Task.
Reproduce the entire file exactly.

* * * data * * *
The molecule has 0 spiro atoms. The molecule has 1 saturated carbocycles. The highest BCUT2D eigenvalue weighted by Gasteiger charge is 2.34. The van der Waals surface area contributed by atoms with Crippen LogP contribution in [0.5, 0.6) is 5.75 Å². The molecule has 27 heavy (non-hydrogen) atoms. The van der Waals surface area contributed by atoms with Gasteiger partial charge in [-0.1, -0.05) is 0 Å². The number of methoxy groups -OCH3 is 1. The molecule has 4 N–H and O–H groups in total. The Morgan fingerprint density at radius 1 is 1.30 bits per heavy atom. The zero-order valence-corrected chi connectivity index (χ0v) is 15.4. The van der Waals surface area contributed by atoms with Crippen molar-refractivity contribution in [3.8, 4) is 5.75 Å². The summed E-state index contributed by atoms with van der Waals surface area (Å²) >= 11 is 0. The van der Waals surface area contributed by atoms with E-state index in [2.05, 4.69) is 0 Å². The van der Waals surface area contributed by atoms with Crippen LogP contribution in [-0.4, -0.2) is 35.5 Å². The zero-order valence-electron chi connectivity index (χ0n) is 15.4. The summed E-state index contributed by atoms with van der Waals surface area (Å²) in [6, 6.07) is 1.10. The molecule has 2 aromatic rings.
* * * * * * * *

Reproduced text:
The molecule has 0 spiro atoms. The molecule has 1 saturated carbocycles. The highest BCUT2D eigenvalue weighted by Gasteiger charge is 2.34. The van der Waals surface area contributed by atoms with Crippen LogP contribution in [0.5, 0.6) is 5.75 Å². The molecule has 27 heavy (non-hydrogen) atoms. The van der Waals surface area contributed by atoms with Gasteiger partial charge in [-0.1, -0.05) is 0 Å². The number of methoxy groups -OCH3 is 1. The molecule has 4 N–H and O–H groups in total. The Morgan fingerprint density at radius 1 is 1.30 bits per heavy atom. The zero-order valence-corrected chi connectivity index (χ0v) is 15.4. The van der Waals surface area contributed by atoms with Crippen molar-refractivity contribution in [3.8, 4) is 5.75 Å². The summed E-state index contributed by atoms with van der Waals surface area (Å²) >= 11 is 0. The van der Waals surface area contributed by atoms with E-state index in [2.05, 4.69) is 0 Å². The van der Waals surface area contributed by atoms with Crippen LogP contribution in [-0.4, -0.2) is 35.5 Å². The zero-order valence-electron chi connectivity index (χ0n) is 15.4. The summed E-state index contributed by atoms with van der Waals surface area (Å²) in [6, 6.07) is 1.10. The molecule has 2 aromatic rings.